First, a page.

Two Horrific Business Stories
I remember visiting a very wealthy friend who had a splendid estate right on the water in Marblehead, Mass. The path from the house to the tennis court went through a stand of pine trees where a collection of tiny gravestones lined the walkway. It was a pet cemetery—the burial ground for family dogs and cats going back to the 19th century.
Pet owners become deeply attached to their animals, and the joint suicide of a childless couple in India over the passing of a beloved canine may be extreme, but entirely believable. “Puppy” was very likely the only family they felt that they had.
My wife, Peggy, and I have an orange tabby cat and a feisty black-and-white Cocker Spaniel named Auggie, age 9. A fair part of my day is spent dealing with what goes into—and what comes out of—Auggie.
On the advice of our vet, Auggie is on quite pricey, low-residue Eukanuba dry food. Suddenly, Eukanuba is all over the media not only for making cats and dogs deathly ill with kidney failure, but also for killing legions of pets all over the United States and Canada.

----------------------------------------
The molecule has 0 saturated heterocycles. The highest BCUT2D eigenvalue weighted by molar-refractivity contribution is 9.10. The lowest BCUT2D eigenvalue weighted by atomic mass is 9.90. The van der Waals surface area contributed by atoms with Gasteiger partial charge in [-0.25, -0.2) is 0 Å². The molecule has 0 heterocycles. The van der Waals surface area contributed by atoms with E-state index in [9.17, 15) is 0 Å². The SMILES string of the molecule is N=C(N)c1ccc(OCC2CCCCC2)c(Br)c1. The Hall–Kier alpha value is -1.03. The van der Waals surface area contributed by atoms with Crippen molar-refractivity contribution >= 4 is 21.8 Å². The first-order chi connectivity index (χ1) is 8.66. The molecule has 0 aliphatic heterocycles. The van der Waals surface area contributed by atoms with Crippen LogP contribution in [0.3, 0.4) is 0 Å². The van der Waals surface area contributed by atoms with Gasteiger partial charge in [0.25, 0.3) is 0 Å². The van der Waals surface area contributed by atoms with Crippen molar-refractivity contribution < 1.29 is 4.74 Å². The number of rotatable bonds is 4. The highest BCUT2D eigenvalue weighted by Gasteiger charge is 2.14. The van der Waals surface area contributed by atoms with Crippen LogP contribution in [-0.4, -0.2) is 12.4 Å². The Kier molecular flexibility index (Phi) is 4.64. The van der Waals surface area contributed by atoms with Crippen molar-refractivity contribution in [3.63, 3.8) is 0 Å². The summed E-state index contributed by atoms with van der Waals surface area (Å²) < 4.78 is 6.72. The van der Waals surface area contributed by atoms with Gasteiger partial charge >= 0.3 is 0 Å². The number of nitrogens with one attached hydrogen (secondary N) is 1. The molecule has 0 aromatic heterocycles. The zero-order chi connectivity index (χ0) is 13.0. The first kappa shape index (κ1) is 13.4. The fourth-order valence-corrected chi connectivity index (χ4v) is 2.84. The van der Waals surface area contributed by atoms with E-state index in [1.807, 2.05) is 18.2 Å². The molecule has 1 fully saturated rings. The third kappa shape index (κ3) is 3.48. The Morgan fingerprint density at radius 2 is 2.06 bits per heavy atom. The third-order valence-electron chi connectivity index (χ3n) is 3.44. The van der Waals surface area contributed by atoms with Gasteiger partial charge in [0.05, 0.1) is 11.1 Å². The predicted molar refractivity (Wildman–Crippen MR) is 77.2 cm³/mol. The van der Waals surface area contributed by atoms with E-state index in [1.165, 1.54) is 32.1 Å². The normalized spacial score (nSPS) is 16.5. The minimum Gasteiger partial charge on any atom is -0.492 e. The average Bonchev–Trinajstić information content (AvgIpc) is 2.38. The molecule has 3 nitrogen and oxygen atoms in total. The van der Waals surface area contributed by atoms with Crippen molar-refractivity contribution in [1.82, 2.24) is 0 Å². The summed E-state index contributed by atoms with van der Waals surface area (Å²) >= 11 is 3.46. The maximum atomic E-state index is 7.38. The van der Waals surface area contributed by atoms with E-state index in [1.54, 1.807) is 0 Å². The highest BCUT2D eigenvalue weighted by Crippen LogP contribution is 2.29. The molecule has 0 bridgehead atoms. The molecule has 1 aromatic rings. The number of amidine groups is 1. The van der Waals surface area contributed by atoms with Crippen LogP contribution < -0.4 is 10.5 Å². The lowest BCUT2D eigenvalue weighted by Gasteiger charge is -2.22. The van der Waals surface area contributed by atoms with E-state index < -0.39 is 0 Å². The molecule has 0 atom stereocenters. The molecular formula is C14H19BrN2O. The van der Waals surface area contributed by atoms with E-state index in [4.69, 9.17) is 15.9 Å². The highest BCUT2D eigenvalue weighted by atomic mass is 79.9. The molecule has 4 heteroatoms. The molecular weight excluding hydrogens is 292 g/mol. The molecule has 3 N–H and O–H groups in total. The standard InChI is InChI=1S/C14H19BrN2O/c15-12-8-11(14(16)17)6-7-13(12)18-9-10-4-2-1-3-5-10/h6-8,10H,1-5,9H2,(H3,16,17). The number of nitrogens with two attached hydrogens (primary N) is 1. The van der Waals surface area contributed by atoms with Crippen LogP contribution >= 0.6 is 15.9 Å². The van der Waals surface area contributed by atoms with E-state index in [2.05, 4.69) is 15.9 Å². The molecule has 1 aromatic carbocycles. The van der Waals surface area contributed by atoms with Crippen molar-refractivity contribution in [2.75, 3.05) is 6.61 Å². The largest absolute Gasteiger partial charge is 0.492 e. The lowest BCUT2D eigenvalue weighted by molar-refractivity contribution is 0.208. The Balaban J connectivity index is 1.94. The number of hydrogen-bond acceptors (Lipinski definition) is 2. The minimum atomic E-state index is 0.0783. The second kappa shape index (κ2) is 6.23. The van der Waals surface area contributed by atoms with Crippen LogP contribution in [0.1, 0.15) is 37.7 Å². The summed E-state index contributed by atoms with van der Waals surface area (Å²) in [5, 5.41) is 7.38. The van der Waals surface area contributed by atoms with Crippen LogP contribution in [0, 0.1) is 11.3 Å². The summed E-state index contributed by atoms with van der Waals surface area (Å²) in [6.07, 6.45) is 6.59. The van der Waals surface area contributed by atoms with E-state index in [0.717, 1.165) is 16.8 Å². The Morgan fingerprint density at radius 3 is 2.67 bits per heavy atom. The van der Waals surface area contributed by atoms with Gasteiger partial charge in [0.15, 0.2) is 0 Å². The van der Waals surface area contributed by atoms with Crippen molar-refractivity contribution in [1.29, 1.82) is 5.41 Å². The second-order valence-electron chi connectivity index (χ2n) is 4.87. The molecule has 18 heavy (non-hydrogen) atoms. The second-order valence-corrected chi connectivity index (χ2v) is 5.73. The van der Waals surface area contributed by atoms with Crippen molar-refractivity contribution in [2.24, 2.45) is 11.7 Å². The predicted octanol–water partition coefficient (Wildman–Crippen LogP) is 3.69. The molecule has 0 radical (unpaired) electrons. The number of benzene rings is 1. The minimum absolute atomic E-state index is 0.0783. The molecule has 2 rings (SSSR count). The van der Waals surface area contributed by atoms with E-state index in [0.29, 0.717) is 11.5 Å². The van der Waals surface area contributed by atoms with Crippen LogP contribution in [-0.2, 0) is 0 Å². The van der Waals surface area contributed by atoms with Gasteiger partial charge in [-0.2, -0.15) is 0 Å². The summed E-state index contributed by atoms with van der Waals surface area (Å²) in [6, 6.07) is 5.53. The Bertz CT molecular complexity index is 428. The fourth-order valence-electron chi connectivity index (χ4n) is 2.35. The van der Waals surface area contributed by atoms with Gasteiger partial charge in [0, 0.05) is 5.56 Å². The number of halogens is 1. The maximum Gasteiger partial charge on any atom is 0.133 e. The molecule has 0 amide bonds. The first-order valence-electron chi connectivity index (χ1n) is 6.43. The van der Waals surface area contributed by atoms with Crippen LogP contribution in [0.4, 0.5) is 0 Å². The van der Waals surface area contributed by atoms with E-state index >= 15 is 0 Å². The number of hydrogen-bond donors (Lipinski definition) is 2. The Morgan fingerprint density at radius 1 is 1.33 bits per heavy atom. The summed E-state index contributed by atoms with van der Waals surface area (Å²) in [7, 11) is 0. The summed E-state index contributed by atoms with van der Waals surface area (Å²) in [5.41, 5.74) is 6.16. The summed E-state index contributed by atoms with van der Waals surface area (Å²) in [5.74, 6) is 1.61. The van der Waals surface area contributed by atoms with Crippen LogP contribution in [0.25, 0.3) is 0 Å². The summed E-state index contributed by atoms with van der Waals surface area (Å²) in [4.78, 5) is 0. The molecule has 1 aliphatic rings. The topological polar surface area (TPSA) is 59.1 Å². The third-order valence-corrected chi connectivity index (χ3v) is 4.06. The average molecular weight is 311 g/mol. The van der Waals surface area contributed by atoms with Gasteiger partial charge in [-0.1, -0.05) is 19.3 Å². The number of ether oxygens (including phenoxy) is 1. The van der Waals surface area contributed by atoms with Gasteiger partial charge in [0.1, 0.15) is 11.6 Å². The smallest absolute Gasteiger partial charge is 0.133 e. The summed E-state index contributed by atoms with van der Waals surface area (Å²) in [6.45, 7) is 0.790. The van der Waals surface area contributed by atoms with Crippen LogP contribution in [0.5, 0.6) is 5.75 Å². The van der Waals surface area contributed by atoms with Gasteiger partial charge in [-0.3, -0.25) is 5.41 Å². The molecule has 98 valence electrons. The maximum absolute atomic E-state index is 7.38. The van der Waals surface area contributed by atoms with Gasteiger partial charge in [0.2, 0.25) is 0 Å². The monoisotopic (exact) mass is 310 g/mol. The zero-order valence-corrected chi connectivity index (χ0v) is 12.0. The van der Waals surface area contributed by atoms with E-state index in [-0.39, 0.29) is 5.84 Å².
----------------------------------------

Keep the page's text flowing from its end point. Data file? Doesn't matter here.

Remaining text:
Mercifully, Auggie’s dry food is not affected, but some 60+ million cans and pouches of wet food have been recalled. Not only are Iams/Eukanuba caught in the mess, but also a total of 53 brands of dog food and 42 brands of cat food. Included are the high profile Science Diet, Mighty Dog, and a slew of private label products from such well-known corporations as Food Lion, Foodtown, White Rose, Winn Dixie, Super Fresh/A&P (America’s Choice) and Publix.
If 53 brands of dog food and 42 brands of cat food all contain the same ingredients and are produced in the same manufacturing facility, then isn’t the entire concept of “brand” and “branding” shot to hell?